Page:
Scientists from the Natural History Museum in the UK have discovered 30 new species living in the deep sea, which include starfish to sea cucumbers. The species have been found in the Clarion-Clipperton Zone in the central Pacific using a remotely operated vehicle.

The team using the vehicle extracted specimens to the surface for detailed analysis of the organism and to understand the marine environment in the region of the world that remains least explored. What surprised the team was that of the 55 specimens that had been recovered from the deep sea, 48 of them were new.

In a study published in the journal Zookeys, scientists have detailed that in order to effectively manage potential exploitation activities, a thorough understanding of the biodiversity, community structure, species ranges, connectivity, and ecosystem functions across a range of scales is needed.

Psychropotes dyscrita, nicknamed the gummy squirrel, is a type of sea cucumber found in the deep ocean. (Photo: DeepCCZ expedition, Gordon & Betty Moore Foundation & NOAA)

The museum in a statement said that research is important not only due to the number of potentially new species discovered but because these megafauna specimens have previously only been studied from seabed images and added that this study is the first to suggest that diversity may be very high in these groups as well. We have known very little about megafauna.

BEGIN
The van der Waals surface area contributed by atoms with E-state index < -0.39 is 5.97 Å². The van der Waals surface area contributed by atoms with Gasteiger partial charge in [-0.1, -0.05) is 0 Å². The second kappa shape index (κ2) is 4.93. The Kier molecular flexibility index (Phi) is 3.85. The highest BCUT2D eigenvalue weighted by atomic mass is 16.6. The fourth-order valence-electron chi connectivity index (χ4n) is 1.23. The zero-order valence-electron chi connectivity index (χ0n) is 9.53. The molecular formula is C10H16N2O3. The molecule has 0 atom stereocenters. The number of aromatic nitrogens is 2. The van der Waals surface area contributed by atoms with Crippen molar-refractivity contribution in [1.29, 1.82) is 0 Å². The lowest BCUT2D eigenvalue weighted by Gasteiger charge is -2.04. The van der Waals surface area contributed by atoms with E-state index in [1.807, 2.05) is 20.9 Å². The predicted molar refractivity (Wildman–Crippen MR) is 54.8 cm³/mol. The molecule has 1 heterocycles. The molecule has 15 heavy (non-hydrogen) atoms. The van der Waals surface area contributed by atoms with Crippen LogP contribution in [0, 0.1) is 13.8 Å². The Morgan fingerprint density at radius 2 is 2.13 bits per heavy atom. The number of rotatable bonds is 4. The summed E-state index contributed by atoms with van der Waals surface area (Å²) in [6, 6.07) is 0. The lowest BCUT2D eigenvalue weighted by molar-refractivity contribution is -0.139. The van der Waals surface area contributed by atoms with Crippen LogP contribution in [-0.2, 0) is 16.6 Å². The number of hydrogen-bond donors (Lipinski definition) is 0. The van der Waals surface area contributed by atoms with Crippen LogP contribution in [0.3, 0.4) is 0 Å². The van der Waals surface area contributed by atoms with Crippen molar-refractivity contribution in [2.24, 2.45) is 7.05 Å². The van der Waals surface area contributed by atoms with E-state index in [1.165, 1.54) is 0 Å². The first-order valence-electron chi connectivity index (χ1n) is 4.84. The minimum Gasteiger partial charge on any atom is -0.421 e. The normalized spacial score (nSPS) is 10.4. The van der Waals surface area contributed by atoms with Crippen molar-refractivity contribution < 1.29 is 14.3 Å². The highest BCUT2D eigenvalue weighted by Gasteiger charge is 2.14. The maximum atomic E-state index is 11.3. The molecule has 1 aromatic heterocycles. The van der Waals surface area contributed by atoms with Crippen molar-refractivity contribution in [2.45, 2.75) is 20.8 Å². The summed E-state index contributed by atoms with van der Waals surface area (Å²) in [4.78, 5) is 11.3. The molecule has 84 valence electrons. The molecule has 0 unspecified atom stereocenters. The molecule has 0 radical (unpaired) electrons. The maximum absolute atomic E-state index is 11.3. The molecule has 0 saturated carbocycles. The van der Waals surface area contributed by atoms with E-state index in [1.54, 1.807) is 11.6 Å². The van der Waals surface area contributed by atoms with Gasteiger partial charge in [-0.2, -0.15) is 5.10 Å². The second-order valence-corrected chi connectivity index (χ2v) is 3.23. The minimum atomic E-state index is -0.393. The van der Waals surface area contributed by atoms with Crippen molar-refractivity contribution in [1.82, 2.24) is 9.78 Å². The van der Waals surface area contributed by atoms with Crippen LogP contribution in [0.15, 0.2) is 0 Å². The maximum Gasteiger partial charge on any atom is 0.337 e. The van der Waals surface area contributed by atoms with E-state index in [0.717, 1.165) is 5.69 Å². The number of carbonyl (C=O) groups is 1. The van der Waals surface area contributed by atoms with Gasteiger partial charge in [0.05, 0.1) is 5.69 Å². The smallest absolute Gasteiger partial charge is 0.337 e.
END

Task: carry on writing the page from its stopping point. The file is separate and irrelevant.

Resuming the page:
The discovery was made in the Clarion-Clipperton Zone (CCZ) in the Central Pacific, which covers nearly five million square kilometers of the area between Hawaii and Mexico. The zone is nearly 5,500 meters deep, nearly as deep as Mount Kilimanjaro is high. The region has for long attracted marine biologists since its flat abyssal plains are covered in potato-sized mineral lumps known as polymetallic nodules. These are rich in important metals such as cobalt, nickel, manganese, and copper.

It has been estimated that there is more cobalt and nickel in polymetallic nodules than can be found on land.

Peniagone vitrea is one of the oldest deep sea species known, being discovered by the Challenger expedition in the 1870s. (Photo: DeepCCZ expedition, Gordon & Betty Moore Foundation & NOAA)

“The deep sea is pretty understudied. It’s very expensive to go out on research cruises, and they don’t generally return to the same areas. One problem is that in the CCZ, areas have been protected but we know rather little about them,” Dr. Guadalupe Bribiesca-Contreras, lead author of the study said.

The ROV collected evidence of 48 species, of which just nine were known to science, which it is difficult to assess as of yet, the remaining 39 could be new species.

“I was definitely not expecting to find so many animals. We were not certain that there would be any known species from the area as so many species are yet to be described,” Guadalupe added.

The researchers sampled the APEIs using a ROV, to collect 55 specimens. (Photo: DeepCCZ expedition, Gordon & Betty Moore Foundation & NOAA)

The team now aims to continue building a picture of the marine life thriving in the ocean.

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